India’s Modi sworn in for second term after landslide poll win

Adnan Abidi, Reuters | India's President Ram Nath Kovind greets India's PM Narendra Modi during his swearing-in ceremony in New Delhi, May 30, 2019.

India's Prime Minister Narendra Modi launched his historic second term at a solemn ceremony in front of cheering supporters Thursday, as he prepared to unveil a drastically revamped Hindu nationalist government.


Modi was the first of more than 50 cabinet ministers and deputy ministers to be sworn in at the presidential palace in front of 8,000 people including South Asian leaders, Bollywood stars and leading political figures.

The prime minister -- whose right-wing Bharatiya Janata Party (BJP) made history by increasing their majority in a second straight landslide election win -- walked up to take his oath of office to a standing ovation, with supporters in the crowd chanting "Modi, Modi".

Modi is expected to announce his new cabinet in the hours after the ceremony, as well as find a top post for his trusted enforcer, BJP president Amit Shah.

A new finance minister was guaranteed after the influential outgoing minister, Arun Jaitley, 66, announced Wednesday that he would not serve again because of poor health.

Outgoing foreign minister Sushma Swaraj was not among the group to take the oath meaning she would also be replaced.

Modi won the election after portraying himself through the campaign as a nationalist strongman who would protect the country's security.

He was aided by a military showdown on the border of divided Kashmir when Indian and Pakistani fighter jets staged tit-for-tat raids.

Notably, the leader of Pakistan was not invited to the inauguration. The heads of many of India's other neighbours did attend.

"India is proud of all those brave men and women martyred in the line of duty," Modi said after visiting a war memorial near parliament on Thursday.

Signs of a faltering economy

Modi said he needed a new term to further his promise of a "new India" taking its place as a rising economic power in the world.

The BJP controls 303 of the 545 seats in the lower house of parliament, paving the way for the possibility Modi could attempt controversial land and labour reforms amid concern that Asia's third largest economy is faltering.

Modi pushed through reforms such as a goods and services tax and a bankruptcy law in his first five-year term, but faced criticism for failing to create enough jobs for people entering the job market, weak farm prices and tepid growth.

A former top ministry bureaucrat, S. Jaishankar, was among those sworn in as a full cabinet member on Thursday, indicating he could be the new foreign minister.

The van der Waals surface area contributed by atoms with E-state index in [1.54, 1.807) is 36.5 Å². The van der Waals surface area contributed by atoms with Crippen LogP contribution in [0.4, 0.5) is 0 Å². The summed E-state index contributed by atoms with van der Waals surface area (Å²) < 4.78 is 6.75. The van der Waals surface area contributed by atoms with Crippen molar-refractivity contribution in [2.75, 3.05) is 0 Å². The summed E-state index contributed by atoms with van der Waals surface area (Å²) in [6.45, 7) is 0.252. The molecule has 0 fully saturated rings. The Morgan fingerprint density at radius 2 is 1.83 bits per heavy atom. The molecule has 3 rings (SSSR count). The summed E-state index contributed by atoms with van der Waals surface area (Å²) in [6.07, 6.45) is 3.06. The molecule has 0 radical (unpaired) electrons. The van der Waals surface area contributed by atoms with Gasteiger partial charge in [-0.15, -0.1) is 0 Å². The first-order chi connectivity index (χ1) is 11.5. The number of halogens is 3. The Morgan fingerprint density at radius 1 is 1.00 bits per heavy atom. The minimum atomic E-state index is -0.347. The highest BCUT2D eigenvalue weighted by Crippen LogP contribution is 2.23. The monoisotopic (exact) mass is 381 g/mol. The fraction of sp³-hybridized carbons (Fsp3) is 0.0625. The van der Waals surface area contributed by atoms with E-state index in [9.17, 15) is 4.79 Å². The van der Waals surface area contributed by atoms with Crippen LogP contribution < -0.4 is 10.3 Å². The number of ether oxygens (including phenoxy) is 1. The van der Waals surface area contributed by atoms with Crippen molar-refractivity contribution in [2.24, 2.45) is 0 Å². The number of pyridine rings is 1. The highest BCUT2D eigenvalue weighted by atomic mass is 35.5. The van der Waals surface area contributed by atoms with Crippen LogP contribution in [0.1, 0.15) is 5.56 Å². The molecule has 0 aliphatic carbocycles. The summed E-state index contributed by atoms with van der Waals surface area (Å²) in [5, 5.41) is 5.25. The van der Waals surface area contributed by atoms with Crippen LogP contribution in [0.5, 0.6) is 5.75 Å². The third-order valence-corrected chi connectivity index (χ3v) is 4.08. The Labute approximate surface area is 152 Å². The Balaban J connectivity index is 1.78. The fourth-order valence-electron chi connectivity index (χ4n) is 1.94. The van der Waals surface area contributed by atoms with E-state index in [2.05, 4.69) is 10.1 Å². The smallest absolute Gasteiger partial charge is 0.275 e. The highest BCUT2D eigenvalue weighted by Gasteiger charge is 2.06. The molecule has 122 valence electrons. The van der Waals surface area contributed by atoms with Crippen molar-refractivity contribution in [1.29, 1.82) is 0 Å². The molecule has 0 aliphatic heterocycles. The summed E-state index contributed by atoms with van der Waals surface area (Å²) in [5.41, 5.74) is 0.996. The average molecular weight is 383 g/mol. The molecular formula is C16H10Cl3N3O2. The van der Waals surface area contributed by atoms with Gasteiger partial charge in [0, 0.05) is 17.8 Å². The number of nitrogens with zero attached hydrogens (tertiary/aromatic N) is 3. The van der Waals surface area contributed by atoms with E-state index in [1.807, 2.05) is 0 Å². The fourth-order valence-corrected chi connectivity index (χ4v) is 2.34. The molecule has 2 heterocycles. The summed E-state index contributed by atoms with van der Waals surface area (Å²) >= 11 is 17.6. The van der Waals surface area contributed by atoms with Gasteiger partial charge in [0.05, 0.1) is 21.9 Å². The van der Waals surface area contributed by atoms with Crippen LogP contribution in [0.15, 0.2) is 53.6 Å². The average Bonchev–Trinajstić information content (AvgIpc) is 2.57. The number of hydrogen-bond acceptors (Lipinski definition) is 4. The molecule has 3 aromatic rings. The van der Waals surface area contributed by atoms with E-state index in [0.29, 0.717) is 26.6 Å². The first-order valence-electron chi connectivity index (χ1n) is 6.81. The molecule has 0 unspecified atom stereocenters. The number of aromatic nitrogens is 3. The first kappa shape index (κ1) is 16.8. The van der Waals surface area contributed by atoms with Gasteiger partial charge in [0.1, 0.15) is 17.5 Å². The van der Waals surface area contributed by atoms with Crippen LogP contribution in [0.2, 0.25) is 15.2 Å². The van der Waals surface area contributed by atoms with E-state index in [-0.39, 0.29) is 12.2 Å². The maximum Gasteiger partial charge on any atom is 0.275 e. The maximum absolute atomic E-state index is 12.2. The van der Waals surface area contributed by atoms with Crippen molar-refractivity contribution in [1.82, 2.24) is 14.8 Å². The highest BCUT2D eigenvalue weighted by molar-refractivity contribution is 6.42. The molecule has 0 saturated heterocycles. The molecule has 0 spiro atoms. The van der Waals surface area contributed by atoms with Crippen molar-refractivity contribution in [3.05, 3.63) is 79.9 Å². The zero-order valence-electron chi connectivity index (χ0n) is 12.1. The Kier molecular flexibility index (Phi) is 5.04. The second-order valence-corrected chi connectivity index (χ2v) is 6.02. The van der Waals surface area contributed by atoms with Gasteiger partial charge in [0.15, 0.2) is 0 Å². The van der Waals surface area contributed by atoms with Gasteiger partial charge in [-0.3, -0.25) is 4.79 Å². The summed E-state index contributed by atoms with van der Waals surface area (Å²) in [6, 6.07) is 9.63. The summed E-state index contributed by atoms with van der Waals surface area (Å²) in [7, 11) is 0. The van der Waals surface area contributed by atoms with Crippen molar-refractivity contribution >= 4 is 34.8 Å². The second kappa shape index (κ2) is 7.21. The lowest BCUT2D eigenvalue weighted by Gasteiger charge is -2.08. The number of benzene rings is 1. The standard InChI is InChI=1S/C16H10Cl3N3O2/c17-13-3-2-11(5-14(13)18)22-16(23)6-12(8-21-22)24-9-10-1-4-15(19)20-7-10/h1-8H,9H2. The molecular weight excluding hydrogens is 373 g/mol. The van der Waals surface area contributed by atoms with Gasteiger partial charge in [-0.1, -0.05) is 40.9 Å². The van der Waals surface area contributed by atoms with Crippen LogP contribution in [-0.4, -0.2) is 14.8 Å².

Smiti Irani, who pulled off one of the biggest victories of the election by beating opposition Congress party leader Rahul Gandhi in his own family bastion, was expected to get a promotion after being demoted in Modi's first term.

Gandhi, whose Congress party suffered a second straight humiliating defeat, was among the crowd with his mother Sonia, the former Congress leader.

Media reports said Gandhi, the son, grandson, and great-grandson of Nehru-Gandhi dynasty prime ministers, has told party leaders he wants to stand down.

But party supporters have staged demonstrations outside his home calling on him to stay.

Nationalist agenda

Modi's government is expected to push a strong Hindu agenda that has worried India's minorities, including the construction of a new Hindu temple on the site of a Muslim mosque that was destroyed by Hindutva supporters in 1992 in the northern city of Ayodhya. The destruction of the Babri mosques sparked deadly communal violence in India's commercial capital, Mumbai.

Many Hindus believe a spot in the city marks the birthplace of Lord Ram and that the medieval Babri mosque that stood there for 460 years was only built after the destruction of an earlier temple.

India's Supreme Court has named a three-man panel including a famous guru to resolve the seemingly intractable and highly emotive dispute. But the temple was promised in the BJP's election manifesto.

"Nationalism is our inspiration ... good governance is our mantra," Modi said at the launch of the manifesto that also vowed to spend more than $1.4 trillion on new infrastructure over five years to create much-needed jobs.

While India's economy grew at about seven percent each year during Modi's first five-year term it did not produce the jobs needed to find work for the estimated 1.2 million job seekers entering the labour market each month.

(FRANCE 24 with AFP and Reuters)

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